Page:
crontab

CRONTAB(1P)                 POSIX Programmer's Manual                CRONTAB(1P)



PROLOG
       This manual page is part of the POSIX Programmer's Manual.  The Linux
       implementation of this interface may differ (consult the corresponding
       Linux manual page for details of Linux behavior), or the interface may
       not be implemented on Linux.


NAME
       crontab — schedule periodic background work

SYNOPSIS
       crontab [file]

       crontab [−e|−l|−r]

DESCRIPTION
       The crontab utility shall create, replace, or edit a user's crontab
       entry; a crontab entry is a list of commands and the times at which they
       shall be executed. The new crontab entry can be input by specifying file
       or input from standard input if no file operand is specified, or by using
       an editor, if −e is specified.

       Upon execution of a command from a crontab entry, the implementation
       shall supply a default environment, defining at least the following
       environment variables:

       HOME      A pathname of the user's home directory.

       LOGNAME   The user's login name.

       PATH      A string representing a search path guaranteed to find all of
                 the standard utilities.

       SHELL     A pathname of the command interpreter. When crontab is invoked
                 as specified by this volume of POSIX.1‐2008, the value shall be
                 a pathname for sh.

       The values of these variables when crontab is invoked as specified by
       this volume of POSIX.1‐2008 shall not affect the default values provided
       when the scheduled command is run.

       If standard output and standard error are not redirected by commands
       executed from the crontab entry, any generated output or errors shall be
       mailed, via an implementation-defined method, to the user.

       Users shall be permitted to use crontab if their names appear in the file
       cron.allow which is located in an implementation-defined directory.  If
       that file does not exist, the file cron.deny, which is located in an
       implementation-defined directory, shall be checked to determine whether
       the user shall be denied access to crontab.  If neither file exists, only
       a process with appropriate privileges shall be allowed to submit a job.
       If only cron.deny exists and is empty, global usage shall be permitted.
       The cron.allow and cron.deny files shall consist of one user name per
       line.

OPTIONS
       The crontab utility shall conform to the Base Definitions volume of
       POSIX.1‐2008, Section 12.2, Utility Syntax Guidelines.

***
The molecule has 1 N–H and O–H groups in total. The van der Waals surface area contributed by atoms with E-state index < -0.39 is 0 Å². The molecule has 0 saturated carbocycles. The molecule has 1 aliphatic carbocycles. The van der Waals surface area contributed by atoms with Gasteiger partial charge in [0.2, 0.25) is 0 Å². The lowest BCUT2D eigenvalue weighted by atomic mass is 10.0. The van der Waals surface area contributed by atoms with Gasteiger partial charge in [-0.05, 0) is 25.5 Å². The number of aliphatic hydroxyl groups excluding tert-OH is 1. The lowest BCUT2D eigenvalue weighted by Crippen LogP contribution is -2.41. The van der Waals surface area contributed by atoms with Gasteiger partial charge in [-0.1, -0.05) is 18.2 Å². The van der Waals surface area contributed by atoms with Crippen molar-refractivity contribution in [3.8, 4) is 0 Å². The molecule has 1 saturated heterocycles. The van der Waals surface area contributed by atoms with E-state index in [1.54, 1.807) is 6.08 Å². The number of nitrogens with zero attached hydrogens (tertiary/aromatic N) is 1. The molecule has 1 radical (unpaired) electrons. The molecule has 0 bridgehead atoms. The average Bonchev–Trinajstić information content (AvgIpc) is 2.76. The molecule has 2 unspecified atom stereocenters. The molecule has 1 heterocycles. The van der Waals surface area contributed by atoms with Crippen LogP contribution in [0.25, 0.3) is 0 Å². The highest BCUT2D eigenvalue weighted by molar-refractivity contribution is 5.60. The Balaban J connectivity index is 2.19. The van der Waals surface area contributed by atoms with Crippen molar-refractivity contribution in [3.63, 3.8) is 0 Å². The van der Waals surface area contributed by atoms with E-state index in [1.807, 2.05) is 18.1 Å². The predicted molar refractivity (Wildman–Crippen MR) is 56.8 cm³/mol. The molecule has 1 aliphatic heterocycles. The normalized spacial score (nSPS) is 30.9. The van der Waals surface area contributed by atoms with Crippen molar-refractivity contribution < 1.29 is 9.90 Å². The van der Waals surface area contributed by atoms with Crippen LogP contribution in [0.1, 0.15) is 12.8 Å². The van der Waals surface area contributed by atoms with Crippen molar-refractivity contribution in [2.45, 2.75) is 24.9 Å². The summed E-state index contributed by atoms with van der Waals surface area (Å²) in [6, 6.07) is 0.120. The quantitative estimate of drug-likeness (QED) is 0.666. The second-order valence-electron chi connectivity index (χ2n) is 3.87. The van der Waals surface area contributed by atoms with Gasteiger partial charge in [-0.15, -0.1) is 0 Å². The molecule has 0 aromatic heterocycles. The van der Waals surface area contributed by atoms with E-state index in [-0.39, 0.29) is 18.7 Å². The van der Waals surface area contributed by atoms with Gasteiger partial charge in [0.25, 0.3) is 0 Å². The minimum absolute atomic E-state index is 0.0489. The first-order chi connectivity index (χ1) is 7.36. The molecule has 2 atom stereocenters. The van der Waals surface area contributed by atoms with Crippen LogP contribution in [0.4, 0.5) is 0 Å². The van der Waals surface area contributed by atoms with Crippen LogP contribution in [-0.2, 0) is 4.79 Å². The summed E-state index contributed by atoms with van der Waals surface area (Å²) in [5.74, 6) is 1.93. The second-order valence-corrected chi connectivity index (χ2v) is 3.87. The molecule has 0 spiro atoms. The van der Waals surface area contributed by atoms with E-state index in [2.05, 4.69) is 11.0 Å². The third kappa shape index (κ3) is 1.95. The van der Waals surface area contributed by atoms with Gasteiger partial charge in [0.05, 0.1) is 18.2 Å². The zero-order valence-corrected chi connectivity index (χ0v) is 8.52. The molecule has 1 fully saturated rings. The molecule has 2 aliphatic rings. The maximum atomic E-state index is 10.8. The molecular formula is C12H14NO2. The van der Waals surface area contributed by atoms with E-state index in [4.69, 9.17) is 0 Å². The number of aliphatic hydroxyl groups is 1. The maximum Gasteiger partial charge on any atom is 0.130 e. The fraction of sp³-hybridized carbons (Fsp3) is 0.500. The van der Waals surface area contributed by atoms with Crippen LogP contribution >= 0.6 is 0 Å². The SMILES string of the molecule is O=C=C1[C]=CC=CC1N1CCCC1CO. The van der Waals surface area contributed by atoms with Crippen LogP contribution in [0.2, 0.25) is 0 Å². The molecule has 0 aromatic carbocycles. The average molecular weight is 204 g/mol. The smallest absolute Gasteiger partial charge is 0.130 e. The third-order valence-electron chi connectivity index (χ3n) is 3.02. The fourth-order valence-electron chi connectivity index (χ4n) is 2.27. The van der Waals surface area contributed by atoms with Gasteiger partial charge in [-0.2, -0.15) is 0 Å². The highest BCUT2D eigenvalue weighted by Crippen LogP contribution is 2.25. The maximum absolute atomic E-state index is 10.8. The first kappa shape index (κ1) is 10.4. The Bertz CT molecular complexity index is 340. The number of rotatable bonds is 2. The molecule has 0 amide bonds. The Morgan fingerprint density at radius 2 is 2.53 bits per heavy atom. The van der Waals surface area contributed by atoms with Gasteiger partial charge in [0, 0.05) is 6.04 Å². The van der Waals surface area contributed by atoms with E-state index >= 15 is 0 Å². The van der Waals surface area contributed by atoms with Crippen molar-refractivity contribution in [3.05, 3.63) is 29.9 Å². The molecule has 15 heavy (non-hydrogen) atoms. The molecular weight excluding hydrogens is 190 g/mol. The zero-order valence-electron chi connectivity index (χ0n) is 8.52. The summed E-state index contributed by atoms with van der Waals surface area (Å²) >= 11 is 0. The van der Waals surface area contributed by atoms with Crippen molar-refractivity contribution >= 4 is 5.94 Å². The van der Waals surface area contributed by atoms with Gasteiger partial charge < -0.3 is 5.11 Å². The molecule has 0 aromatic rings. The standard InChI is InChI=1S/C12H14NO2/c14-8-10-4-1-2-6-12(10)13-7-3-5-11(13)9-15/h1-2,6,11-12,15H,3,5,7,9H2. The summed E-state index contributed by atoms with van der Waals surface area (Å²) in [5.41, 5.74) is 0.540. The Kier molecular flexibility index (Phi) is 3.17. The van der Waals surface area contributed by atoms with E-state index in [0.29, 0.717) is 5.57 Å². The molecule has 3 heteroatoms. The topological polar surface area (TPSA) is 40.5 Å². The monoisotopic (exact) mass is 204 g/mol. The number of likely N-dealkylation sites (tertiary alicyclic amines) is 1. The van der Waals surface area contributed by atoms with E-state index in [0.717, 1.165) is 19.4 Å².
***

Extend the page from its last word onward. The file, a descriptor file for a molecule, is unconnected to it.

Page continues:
The following options shall be supported:

       −e        Edit a copy of the invoking user's crontab entry, or create an
                 empty entry to edit if the crontab entry does not exist. When
                 editing is complete, the entry shall be installed as the user's
                 crontab entry.

       −l        (The letter ell.) List the invoking user's crontab entry.

       −r        Remove the invoking user's crontab entry.

OPERANDS
       The following operand shall be supported:

       file      The pathname of a file that contains specifications, in the
                 format defined in the INPUT FILES section, for crontab entries.

STDIN
       See the INPUT FILES section.

INPUT FILES
       In the POSIX locale, the user or application shall ensure that a crontab
       entry is a text file consisting of lines of six fields each.  The fields
       shall be separated by <blank> characters. The first five fields shall be
       integer patterns that specify the following:

        1. Minute [0,59]

        2. Hour [0,23]

        3. Day of the month [1,31]

        4. Month of the year [1,12]

        5. Day of the week ([0,6] with 0=Sunday)

       Each of these patterns can be either an <asterisk> (meaning all valid
       values), an element, or a list of elements separated by <comma>
       characters. An element shall be either a number or two numbers separated
       by a <hyphen> (meaning an inclusive range). The specification of days can
       be made by two fields (day of the month and day of the week). If month,
       day of month, and day of week are all <asterisk> characters, every day
       shall be matched. If either the month or day of month is specified as an
       element or list, but the day of week is an <asterisk>, the month and day
       of month fields shall specify the days that match. If both month and day
       of month are specified as an <asterisk>, but day of week is an element or
       list, then only the specified days of the week match. Finally, if either
       the month or day of month is specified as an element or list, and the day
       of week is also specified as an element or list, then any day matching
       either the month and day of month, or the day of week, shall be matched.

       The sixth field of a line in a crontab entry is a string that shall be
       executed by sh at the specified times. A <percent-sign> character in this
       field shall be translated to a <newline>.  Any character preceded by a
       <backslash> (including the '%') shall cause that character to be treated
       literally. Only the first line (up to a '%' or end-of-line) of the
       command field shall be executed by the command interpreter. The other
       lines shall be made available to the command as standard input.

       Blank lines and those whose first non-<blank> is '#' shall be ignored.

       The text files cron.allow and cron.deny, which are located in an
       implementation-defined directory, shall contain zero or more user names,
       one per line, of users who are, respectively, authorized or denied access
       to the service underlying the crontab utility.

ENVIRONMENT VARIABLES